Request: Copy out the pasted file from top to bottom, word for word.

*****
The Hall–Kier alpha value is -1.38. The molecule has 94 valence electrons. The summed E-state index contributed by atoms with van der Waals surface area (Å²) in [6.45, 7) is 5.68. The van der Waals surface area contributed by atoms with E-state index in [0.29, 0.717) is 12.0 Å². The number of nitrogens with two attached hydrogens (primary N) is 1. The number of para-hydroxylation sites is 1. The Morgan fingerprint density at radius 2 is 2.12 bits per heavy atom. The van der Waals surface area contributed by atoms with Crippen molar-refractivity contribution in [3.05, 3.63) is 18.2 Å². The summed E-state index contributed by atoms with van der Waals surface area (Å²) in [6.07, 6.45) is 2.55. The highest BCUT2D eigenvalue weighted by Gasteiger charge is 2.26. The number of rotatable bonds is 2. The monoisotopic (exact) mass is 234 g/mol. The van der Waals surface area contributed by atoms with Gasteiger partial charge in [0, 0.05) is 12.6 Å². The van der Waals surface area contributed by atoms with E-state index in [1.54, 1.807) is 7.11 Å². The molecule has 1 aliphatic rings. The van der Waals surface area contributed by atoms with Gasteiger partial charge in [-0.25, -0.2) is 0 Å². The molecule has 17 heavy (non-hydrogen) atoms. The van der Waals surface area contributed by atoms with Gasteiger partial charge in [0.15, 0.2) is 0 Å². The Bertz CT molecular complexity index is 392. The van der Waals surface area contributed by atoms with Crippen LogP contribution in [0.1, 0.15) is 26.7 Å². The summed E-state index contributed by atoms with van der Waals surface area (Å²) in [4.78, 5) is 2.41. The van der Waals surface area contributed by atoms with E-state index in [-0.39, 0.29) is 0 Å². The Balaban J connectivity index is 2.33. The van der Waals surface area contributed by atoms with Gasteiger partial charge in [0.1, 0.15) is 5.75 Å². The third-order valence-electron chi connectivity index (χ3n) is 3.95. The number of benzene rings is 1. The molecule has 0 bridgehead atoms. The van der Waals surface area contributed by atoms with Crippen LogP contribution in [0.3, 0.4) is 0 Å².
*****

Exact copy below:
The Hall–Kier alpha value is -1.38. The molecule has 94 valence electrons. The summed E-state index contributed by atoms with van der Waals surface area (Å²) in [6.45, 7) is 5.68. The van der Waals surface area contributed by atoms with E-state index in [0.29, 0.717) is 12.0 Å². The number of nitrogens with two attached hydrogens (primary N) is 1. The number of para-hydroxylation sites is 1. The Morgan fingerprint density at radius 2 is 2.12 bits per heavy atom. The van der Waals surface area contributed by atoms with Crippen molar-refractivity contribution in [3.05, 3.63) is 18.2 Å². The summed E-state index contributed by atoms with van der Waals surface area (Å²) in [6.07, 6.45) is 2.55. The highest BCUT2D eigenvalue weighted by Gasteiger charge is 2.26. The number of rotatable bonds is 2. The monoisotopic (exact) mass is 234 g/mol. The van der Waals surface area contributed by atoms with Gasteiger partial charge in [0, 0.05) is 12.6 Å². The van der Waals surface area contributed by atoms with E-state index in [1.54, 1.807) is 7.11 Å². The molecule has 1 aliphatic rings. The van der Waals surface area contributed by atoms with Gasteiger partial charge in [-0.25, -0.2) is 0 Å². The molecule has 17 heavy (non-hydrogen) atoms. The van der Waals surface area contributed by atoms with Gasteiger partial charge in [0.15, 0.2) is 0 Å². The Bertz CT molecular complexity index is 392. The van der Waals surface area contributed by atoms with Crippen LogP contribution in [0.1, 0.15) is 26.7 Å². The summed E-state index contributed by atoms with van der Waals surface area (Å²) in [4.78, 5) is 2.41. The van der Waals surface area contributed by atoms with E-state index in [-0.39, 0.29) is 0 Å². The Balaban J connectivity index is 2.33. The van der Waals surface area contributed by atoms with Gasteiger partial charge in [0.1, 0.15) is 5.75 Å². The third-order valence-electron chi connectivity index (χ3n) is 3.95. The number of benzene rings is 1. The molecule has 0 bridgehead atoms. The van der Waals surface area contributed by atoms with Crippen LogP contribution in [0.3, 0.4) is 0 Å².